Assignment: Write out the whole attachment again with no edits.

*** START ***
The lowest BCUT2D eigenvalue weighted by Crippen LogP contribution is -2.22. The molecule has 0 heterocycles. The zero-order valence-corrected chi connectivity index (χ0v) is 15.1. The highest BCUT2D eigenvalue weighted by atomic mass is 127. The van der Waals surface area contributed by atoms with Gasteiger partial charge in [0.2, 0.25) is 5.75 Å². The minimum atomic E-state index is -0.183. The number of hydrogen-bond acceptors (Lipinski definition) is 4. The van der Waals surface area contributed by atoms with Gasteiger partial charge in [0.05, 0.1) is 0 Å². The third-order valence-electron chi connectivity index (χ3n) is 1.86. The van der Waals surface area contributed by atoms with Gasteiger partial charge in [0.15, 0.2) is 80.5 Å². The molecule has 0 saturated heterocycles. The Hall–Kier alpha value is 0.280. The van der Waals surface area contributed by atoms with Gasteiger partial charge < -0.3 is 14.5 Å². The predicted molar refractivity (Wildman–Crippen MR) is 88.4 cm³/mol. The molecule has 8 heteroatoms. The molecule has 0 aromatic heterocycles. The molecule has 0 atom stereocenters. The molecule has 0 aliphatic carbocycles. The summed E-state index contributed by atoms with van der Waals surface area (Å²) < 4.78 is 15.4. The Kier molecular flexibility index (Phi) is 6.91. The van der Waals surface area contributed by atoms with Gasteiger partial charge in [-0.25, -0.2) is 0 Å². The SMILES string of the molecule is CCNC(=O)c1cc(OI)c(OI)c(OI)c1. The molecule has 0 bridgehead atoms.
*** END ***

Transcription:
The lowest BCUT2D eigenvalue weighted by Crippen LogP contribution is -2.22. The molecule has 0 heterocycles. The zero-order valence-corrected chi connectivity index (χ0v) is 15.1. The highest BCUT2D eigenvalue weighted by atomic mass is 127. The van der Waals surface area contributed by atoms with Gasteiger partial charge in [0.2, 0.25) is 5.75 Å². The minimum atomic E-state index is -0.183. The number of hydrogen-bond acceptors (Lipinski definition) is 4. The van der Waals surface area contributed by atoms with Gasteiger partial charge in [0.05, 0.1) is 0 Å². The third-order valence-electron chi connectivity index (χ3n) is 1.86. The van der Waals surface area contributed by atoms with Gasteiger partial charge in [0.15, 0.2) is 80.5 Å². The molecule has 0 saturated heterocycles. The Hall–Kier alpha value is 0.280. The van der Waals surface area contributed by atoms with Gasteiger partial charge < -0.3 is 14.5 Å². The predicted molar refractivity (Wildman–Crippen MR) is 88.4 cm³/mol. The molecule has 8 heteroatoms. The molecule has 0 aromatic heterocycles. The molecule has 0 atom stereocenters. The molecule has 0 aliphatic carbocycles. The summed E-state index contributed by atoms with van der Waals surface area (Å²) < 4.78 is 15.4. The Kier molecular flexibility index (Phi) is 6.91. The van der Waals surface area contributed by atoms with Gasteiger partial charge in [-0.25, -0.2) is 0 Å². The SMILES string of the molecule is CCNC(=O)c1cc(OI)c(OI)c(OI)c1. The molecule has 0 bridgehead atoms.